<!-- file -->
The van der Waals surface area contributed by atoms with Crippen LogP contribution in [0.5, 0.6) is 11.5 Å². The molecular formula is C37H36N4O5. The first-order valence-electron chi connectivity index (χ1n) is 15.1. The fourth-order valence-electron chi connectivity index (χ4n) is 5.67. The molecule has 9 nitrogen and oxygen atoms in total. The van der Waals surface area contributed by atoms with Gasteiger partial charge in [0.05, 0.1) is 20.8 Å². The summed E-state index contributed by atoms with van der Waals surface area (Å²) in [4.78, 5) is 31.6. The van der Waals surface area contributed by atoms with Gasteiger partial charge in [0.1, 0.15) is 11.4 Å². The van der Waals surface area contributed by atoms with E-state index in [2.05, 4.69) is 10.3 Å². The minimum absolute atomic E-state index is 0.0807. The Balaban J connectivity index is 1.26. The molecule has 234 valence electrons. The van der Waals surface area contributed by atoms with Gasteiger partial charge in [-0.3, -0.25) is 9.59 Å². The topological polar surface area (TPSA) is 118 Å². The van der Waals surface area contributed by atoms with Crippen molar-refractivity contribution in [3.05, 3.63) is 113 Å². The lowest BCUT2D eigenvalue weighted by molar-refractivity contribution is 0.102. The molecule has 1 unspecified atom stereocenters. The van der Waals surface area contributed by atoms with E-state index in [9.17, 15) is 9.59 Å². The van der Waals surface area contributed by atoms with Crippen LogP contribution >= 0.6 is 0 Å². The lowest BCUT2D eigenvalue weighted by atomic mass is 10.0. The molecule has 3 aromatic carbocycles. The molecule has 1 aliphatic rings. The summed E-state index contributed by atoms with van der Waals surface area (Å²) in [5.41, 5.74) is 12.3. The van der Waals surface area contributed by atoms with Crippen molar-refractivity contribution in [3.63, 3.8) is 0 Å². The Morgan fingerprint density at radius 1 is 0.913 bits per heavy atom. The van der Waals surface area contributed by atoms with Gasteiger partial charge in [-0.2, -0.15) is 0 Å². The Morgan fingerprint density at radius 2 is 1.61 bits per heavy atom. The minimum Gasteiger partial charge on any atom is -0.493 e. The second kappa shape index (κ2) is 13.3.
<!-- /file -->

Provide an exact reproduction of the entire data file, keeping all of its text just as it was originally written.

The van der Waals surface area contributed by atoms with Crippen LogP contribution in [0.5, 0.6) is 11.5 Å². The molecular formula is C37H36N4O5. The first-order valence-electron chi connectivity index (χ1n) is 15.1. The fourth-order valence-electron chi connectivity index (χ4n) is 5.67. The molecule has 9 nitrogen and oxygen atoms in total. The van der Waals surface area contributed by atoms with Gasteiger partial charge in [0.05, 0.1) is 20.8 Å². The summed E-state index contributed by atoms with van der Waals surface area (Å²) in [4.78, 5) is 31.6. The van der Waals surface area contributed by atoms with Gasteiger partial charge in [0.1, 0.15) is 11.4 Å². The van der Waals surface area contributed by atoms with E-state index in [2.05, 4.69) is 10.3 Å². The minimum absolute atomic E-state index is 0.0807. The Balaban J connectivity index is 1.26. The molecule has 234 valence electrons. The van der Waals surface area contributed by atoms with Gasteiger partial charge in [-0.3, -0.25) is 9.59 Å². The topological polar surface area (TPSA) is 118 Å². The van der Waals surface area contributed by atoms with Crippen molar-refractivity contribution in [3.05, 3.63) is 113 Å². The lowest BCUT2D eigenvalue weighted by molar-refractivity contribution is 0.102. The molecule has 1 unspecified atom stereocenters. The van der Waals surface area contributed by atoms with E-state index in [9.17, 15) is 9.59 Å². The van der Waals surface area contributed by atoms with Crippen LogP contribution >= 0.6 is 0 Å². The lowest BCUT2D eigenvalue weighted by atomic mass is 10.0. The molecule has 3 aromatic carbocycles. The molecule has 1 aliphatic rings. The summed E-state index contributed by atoms with van der Waals surface area (Å²) in [5.41, 5.74) is 12.3. The van der Waals surface area contributed by atoms with Crippen molar-refractivity contribution in [3.63, 3.8) is 0 Å². The Morgan fingerprint density at radius 1 is 0.913 bits per heavy atom. The van der Waals surface area contributed by atoms with Gasteiger partial charge in [-0.2, -0.15) is 0 Å². The Morgan fingerprint density at radius 2 is 1.61 bits per heavy atom. The minimum Gasteiger partial charge on any atom is -0.493 e. The second kappa shape index (κ2) is 13.3.